Sunday, June 25, 2017

Play Day

My kids played together today, all day, all together. They were a little too silly in church. They conspired while ordering breakfast out so they could share and try more dishes. They hid from me to avoid chores at home. They helped Daddy choose the best 2x6 at Menards, named her "Delilah" and sang to her all the way back to the garage. They set up a nail salon in the den and beautified one another. They banded together to separate themselves from the crowd at a neighbor's graduation party and renamed the grandpa's dog because they were in agreement he did not seem like a Gus. They walked the dog together. They took a bike ride and played at the park. Right now, past bedtime, they are hauling out board games and declaring Family Game Night.

I am documenting this because I want to remember it always and forever. Every day is not like this. Sometimes I sigh and describe them as "best of friends, worst of enemies." Sometimes they are more the latter. True confession: I once attended a parenting seminar-- that was moderately helpful-- and, during the question-and-answer session, a plain, mild-mannered man stood and asked, "My children are all grown, or nearly grown, and, well, they just don't like each other. What did my wife and I do wrong? How can we fix this?" His questions cast a sad shadow on my heart, and I panicked a little, thinking that might describe my family, too. Sometimes it does. We talk about it. We work on it. And sometimes, today, we have a very good day.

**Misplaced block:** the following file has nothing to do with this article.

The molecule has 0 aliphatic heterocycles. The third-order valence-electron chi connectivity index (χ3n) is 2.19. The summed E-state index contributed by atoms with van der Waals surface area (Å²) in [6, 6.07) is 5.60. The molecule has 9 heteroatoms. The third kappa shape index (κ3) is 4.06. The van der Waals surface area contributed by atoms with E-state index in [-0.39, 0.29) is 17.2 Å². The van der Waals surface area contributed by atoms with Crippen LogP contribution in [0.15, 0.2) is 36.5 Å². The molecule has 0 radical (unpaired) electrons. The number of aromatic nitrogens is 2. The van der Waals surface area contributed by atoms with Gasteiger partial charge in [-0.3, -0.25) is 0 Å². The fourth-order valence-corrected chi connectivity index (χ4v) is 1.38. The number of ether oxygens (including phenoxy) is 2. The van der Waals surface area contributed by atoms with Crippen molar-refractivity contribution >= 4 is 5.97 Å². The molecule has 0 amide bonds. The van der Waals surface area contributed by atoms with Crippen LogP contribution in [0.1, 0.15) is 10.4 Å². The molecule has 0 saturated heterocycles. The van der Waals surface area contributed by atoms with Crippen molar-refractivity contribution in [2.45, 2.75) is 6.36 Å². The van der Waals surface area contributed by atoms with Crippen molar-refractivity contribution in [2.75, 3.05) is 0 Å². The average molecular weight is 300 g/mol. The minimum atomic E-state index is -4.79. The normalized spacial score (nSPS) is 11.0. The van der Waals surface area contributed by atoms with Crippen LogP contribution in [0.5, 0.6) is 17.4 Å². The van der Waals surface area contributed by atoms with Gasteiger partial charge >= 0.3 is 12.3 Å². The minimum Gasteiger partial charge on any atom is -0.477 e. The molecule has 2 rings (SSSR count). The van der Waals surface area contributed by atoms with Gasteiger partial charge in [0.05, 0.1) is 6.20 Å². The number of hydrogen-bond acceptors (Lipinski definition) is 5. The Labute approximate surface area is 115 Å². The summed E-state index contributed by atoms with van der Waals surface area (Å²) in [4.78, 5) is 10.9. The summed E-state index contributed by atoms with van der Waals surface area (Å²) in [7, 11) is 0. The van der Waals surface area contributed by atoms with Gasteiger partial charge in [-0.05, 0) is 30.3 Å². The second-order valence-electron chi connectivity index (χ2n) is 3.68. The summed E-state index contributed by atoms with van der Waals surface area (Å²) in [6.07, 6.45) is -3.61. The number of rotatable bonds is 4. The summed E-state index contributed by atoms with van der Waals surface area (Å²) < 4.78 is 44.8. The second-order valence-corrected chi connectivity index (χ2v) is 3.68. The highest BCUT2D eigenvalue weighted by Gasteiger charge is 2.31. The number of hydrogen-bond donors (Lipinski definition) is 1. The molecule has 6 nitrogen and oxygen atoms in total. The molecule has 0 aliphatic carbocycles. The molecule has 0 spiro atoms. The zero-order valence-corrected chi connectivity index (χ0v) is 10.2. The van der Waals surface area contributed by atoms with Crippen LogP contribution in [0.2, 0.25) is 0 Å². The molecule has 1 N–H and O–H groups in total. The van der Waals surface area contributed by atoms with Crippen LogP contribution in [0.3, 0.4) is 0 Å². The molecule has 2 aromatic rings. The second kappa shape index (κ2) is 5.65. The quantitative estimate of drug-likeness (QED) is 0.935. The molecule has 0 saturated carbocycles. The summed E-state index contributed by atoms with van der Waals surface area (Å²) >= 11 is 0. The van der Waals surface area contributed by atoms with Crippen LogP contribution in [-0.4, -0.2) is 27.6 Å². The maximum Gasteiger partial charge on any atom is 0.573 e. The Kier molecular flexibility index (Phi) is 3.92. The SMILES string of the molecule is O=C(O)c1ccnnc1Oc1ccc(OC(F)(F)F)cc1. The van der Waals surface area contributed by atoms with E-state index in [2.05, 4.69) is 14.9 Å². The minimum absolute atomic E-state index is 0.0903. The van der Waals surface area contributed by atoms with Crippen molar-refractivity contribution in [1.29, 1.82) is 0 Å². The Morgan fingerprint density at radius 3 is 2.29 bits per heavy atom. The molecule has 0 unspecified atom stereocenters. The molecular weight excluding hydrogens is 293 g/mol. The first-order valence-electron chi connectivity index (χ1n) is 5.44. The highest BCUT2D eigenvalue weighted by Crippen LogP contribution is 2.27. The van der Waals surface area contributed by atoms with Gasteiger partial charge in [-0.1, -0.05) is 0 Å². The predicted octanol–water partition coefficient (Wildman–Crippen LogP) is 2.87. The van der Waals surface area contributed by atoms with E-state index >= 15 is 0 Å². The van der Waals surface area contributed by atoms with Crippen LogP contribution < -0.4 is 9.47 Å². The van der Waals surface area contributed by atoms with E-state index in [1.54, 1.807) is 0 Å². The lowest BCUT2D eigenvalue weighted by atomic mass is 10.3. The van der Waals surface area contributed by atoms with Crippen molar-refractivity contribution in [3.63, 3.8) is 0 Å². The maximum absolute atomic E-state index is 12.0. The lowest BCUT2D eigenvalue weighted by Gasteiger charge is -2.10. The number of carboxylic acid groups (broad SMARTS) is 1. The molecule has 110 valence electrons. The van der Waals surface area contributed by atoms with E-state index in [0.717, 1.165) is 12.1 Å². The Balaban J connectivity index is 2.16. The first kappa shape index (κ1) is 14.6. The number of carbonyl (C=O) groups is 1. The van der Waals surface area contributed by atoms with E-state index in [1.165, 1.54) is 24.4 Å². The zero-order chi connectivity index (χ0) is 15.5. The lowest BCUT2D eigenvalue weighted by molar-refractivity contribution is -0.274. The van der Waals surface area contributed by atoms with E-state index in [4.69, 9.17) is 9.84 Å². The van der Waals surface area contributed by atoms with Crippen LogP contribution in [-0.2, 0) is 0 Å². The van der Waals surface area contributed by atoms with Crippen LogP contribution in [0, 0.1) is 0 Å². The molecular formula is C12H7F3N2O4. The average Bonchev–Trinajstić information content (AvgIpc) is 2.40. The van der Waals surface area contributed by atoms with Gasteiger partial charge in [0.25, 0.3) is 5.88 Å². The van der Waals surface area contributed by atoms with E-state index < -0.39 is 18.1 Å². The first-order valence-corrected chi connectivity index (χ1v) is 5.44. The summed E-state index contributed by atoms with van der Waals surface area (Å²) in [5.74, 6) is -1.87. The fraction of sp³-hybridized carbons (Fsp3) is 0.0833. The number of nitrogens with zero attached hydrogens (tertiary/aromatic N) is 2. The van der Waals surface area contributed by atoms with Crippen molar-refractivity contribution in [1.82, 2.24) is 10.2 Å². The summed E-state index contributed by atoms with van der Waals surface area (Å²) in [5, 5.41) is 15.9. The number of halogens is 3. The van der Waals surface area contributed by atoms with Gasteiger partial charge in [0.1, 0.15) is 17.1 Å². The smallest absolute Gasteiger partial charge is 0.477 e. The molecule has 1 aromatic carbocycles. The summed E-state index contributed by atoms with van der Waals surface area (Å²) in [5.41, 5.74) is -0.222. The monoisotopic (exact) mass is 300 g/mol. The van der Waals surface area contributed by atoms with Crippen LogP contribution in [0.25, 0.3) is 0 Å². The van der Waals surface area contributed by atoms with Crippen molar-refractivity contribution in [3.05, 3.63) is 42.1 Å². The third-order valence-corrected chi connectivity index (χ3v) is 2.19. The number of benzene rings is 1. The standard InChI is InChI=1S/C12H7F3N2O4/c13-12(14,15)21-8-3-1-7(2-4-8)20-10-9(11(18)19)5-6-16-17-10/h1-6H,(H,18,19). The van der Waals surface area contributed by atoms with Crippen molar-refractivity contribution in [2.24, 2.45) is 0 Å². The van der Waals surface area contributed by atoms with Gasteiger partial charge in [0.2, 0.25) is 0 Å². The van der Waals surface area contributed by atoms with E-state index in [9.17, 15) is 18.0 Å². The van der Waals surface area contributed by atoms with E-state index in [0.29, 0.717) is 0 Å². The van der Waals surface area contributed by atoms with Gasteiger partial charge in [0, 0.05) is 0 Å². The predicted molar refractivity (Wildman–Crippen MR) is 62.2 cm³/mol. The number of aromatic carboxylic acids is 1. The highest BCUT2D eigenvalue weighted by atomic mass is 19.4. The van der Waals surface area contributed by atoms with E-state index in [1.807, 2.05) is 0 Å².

It was a very good day.

Friday, June 23, 2017

What the World Needs Now


My big girl is stuck on the musical soundtrack "Dear Evan Hansen" and left it playing today in the car, so I heard this song, "If I Could Tell Her."  (The theme continues with the same message, another song in "Disappear.")  I haven't seen the musical, and only know the bits about it I could glean from this year's Tony Awards show and from listening to the music.  But you don't need to know the story to get the message, and it's something that strikes me.  Add it to the list of missions by which to try to live.  The people in my life are nothing short of AMAZING, and it's my duty to make sure they know that, and that they know I know that.

Speak aloud the kind words.  Issue the compliment.  Write the note.  Give the hug.  (That's a huge one for me.  Offer the hug... receive the hug... hug back... repeat... for all time...)  Don't just think it.  Don't tell yourself you'll do it next time.  Don't put it off till never.  None of us knows how much time we have, or whether another opportunity will ever present itself.  We don't like to think about that, but we have to admit it's the truth.

To drive home my point, I also saw this story, posted by one of my favorite storytellers.  We're all jerks sometimes.  We get selfish and sad and angry and we take it out on each other, even when-- especially when-- it has nothing to do with the other.  Make it right.  Be the love.  We all need it.  The world needs it.